“I think it’s not a bad bet to assume that the justices reached out and decided to take the case because they want to make a statement about EPA’s authority,” Cara Horowitz, co-executive director of the Emmett Institute on Climate Change and the Environment at UCLA School of Law told NPR last year. “And given the makeup of this court, one has to assume that that statement about EPA’s authority is going to constrain the agency.”
Bloomberg reports Germany has pushed other members of the G7 to walk back a commitment to stop funding overseas fossil fuel projects by the end of the year, in order to allow for investments in natural gas. Energy has been a crucial topic of debate among leaders at the G7 meeting this week, as Russia’s prolonged war in Ukraine continues to strain gas and oil supplies for Europe. The bloc has reportedly concluded investment in natural gas will be okay so long as the projects don’t detail climate change commitments or produce any “lock-in effects.” Bloomberg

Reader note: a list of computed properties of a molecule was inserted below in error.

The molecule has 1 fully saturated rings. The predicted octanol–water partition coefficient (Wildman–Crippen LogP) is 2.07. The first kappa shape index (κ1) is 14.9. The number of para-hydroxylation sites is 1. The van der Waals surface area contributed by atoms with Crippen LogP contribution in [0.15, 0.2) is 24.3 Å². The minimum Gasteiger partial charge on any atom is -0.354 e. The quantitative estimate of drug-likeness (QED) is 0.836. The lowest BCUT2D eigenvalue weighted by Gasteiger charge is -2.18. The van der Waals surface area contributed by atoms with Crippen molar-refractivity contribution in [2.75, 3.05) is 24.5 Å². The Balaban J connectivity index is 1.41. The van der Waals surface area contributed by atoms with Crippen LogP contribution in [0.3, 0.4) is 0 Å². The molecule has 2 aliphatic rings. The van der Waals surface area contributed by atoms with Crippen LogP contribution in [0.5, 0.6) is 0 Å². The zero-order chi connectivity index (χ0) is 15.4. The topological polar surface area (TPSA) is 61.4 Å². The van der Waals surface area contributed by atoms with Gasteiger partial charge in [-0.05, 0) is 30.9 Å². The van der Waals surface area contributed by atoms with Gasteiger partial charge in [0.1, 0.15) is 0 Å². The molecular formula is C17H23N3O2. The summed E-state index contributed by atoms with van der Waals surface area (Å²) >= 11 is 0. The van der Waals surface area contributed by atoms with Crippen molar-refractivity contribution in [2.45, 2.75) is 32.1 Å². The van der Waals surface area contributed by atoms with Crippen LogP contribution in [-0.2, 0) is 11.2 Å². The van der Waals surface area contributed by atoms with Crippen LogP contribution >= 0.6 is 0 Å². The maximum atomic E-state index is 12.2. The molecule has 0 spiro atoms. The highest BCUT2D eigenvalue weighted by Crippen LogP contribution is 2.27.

The Biden administration has a goal of slashing emissions 50% over 2005 levels by the end of the decade. That’s a steep order but, according to new research in Science, it is doable. U.S. emissions have already fallen 20% below 2005 levels, owing in large part to wind, solar, and gas replacing coal power in electricity generation. Continuing the coal phase out, as well as accelerating the shift to electric vehicles, will do most of the work for meeting Biden’s goals. But even that isn’t easy. EV sales need to leap from 4% of new vehicle sales today to 100% by 2030, the authors say. Fast Company
A foreign reserve crisis is forcing Sri Lanka to ration oil and gas, since the government has no funds left for imports. The rationing has forced Sri Lanka into a de facto lockdown, with schools closed and employees encouraged to work from home where possible, although the government is permitting fuel sales for public transport, medicine, and food transport. The island nation has only days worth of fuel left and has dispatched officials to Russia to negotiate direct sales. WSJ